He will be flanked in his new position by a prominent pro-Leave colleagues. David Jones, for instance, was the Leader of Wales Vote Leave, a campaign that saw a country that received large amounts of funding from the EU vote against continued membership.
However, not all in the new department are diehard Eurosceptics. Robin Walker was a prominent local campaigner in favour of Remain, while Lord Bridges of Headley is known more as a strategist within the Conservative Party.
While seemingly intended to placate the Eurosceptic wing of the party, the appointments seem to also have a broader aim to introduce as effective a negotiating team as possible.
The Lazarus-like revival of Dr Liam Fox has also been striking. The former Defence Secretary left his position in 2011 after a scandal around his working relationship with lobbyist Adam Werritty, but resurfaced as the least popular contender for his party’s leadership in 2016.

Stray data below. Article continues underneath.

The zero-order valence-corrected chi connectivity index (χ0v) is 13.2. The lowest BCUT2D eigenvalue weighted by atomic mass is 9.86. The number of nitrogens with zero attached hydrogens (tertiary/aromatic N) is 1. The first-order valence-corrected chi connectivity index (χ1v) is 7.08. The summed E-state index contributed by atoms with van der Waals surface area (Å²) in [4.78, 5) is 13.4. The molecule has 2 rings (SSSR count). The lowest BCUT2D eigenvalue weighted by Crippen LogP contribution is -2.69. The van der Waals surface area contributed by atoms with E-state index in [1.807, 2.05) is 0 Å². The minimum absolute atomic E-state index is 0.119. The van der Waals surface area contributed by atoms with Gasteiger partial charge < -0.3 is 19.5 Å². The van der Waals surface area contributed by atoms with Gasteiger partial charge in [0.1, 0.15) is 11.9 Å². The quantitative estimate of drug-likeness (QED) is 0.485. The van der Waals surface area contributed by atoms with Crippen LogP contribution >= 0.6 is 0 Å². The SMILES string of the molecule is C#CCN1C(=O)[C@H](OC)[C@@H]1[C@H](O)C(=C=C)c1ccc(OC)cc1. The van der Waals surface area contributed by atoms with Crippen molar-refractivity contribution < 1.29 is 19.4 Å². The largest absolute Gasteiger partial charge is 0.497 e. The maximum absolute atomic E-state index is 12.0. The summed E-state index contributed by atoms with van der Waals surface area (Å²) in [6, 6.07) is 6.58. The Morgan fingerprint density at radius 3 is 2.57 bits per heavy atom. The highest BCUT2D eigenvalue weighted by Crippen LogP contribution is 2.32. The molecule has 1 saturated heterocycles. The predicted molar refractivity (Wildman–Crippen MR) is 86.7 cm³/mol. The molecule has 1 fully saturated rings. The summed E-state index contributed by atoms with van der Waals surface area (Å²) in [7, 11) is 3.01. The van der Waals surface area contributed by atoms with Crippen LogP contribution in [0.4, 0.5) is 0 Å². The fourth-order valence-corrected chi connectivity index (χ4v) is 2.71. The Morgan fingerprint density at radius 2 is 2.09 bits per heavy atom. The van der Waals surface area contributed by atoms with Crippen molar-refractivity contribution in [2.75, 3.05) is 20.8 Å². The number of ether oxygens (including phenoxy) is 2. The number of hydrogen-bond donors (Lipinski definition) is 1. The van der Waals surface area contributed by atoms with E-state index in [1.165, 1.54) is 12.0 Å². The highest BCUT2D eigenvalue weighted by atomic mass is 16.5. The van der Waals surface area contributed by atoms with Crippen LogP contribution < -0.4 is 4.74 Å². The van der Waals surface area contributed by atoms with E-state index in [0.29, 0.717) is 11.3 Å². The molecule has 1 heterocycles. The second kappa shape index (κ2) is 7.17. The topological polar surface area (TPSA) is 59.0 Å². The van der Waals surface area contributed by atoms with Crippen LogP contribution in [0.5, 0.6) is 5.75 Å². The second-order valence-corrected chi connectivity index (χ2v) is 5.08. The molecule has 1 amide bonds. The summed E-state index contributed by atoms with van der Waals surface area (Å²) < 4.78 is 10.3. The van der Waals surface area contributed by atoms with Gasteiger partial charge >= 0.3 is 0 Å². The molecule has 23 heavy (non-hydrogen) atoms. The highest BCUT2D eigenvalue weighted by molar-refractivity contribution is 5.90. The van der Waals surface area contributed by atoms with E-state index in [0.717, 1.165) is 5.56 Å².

Described by the Independent as a “hardline right-winger”, Dr Fox’s Euroscepticism has long been matched with a keen advocacy of the UK’s ties to America, making his recent announcement that he will visit America next week to begin work on a trade deal rather unsurprising.
The Times reported that this would be part of a patchwork of 12 free trade deals he aimed to have in place by the time Britain left the EU, which he envisioned would be on January 1 2019. Talks with Australia and Canada have reportedly already begun, suggesting that Dr Fox’s work is currently progressing most fruitfully in the Anglophone world.
He will be assisted in his task by his new junior minister, Greg Hands, who is a dual US-UK national and who previously campaigned for the election of New York Mayor Rudy Giuliani in 1993.
It also appears, however, that the Department is continuing the Government’s long stated goal to target Asia and the Far East and build trade links.